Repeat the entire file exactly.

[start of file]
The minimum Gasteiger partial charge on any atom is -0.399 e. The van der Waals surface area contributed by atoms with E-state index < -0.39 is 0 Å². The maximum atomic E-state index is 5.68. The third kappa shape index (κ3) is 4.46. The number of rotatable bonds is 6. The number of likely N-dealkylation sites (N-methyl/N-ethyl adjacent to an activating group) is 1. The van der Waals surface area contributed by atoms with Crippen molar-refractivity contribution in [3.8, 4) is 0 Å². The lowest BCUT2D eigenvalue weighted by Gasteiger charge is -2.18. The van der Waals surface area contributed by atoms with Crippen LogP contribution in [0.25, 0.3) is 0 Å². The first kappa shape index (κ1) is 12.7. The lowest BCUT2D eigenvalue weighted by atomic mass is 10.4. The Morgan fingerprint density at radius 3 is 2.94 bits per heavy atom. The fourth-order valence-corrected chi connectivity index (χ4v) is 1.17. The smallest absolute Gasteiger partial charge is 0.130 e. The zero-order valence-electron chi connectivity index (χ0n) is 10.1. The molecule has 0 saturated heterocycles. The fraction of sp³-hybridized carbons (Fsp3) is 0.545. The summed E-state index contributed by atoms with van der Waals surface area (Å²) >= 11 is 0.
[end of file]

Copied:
The minimum Gasteiger partial charge on any atom is -0.399 e. The van der Waals surface area contributed by atoms with E-state index < -0.39 is 0 Å². The maximum atomic E-state index is 5.68. The third kappa shape index (κ3) is 4.46. The number of rotatable bonds is 6. The number of likely N-dealkylation sites (N-methyl/N-ethyl adjacent to an activating group) is 1. The van der Waals surface area contributed by atoms with Crippen molar-refractivity contribution in [3.8, 4) is 0 Å². The lowest BCUT2D eigenvalue weighted by Gasteiger charge is -2.18. The van der Waals surface area contributed by atoms with Crippen LogP contribution in [0.25, 0.3) is 0 Å². The first kappa shape index (κ1) is 12.7. The lowest BCUT2D eigenvalue weighted by atomic mass is 10.4. The Morgan fingerprint density at radius 3 is 2.94 bits per heavy atom. The fourth-order valence-corrected chi connectivity index (χ4v) is 1.17. The smallest absolute Gasteiger partial charge is 0.130 e. The zero-order valence-electron chi connectivity index (χ0n) is 10.1. The molecule has 0 saturated heterocycles. The fraction of sp³-hybridized carbons (Fsp3) is 0.545. The summed E-state index contributed by atoms with van der Waals surface area (Å²) >= 11 is 0.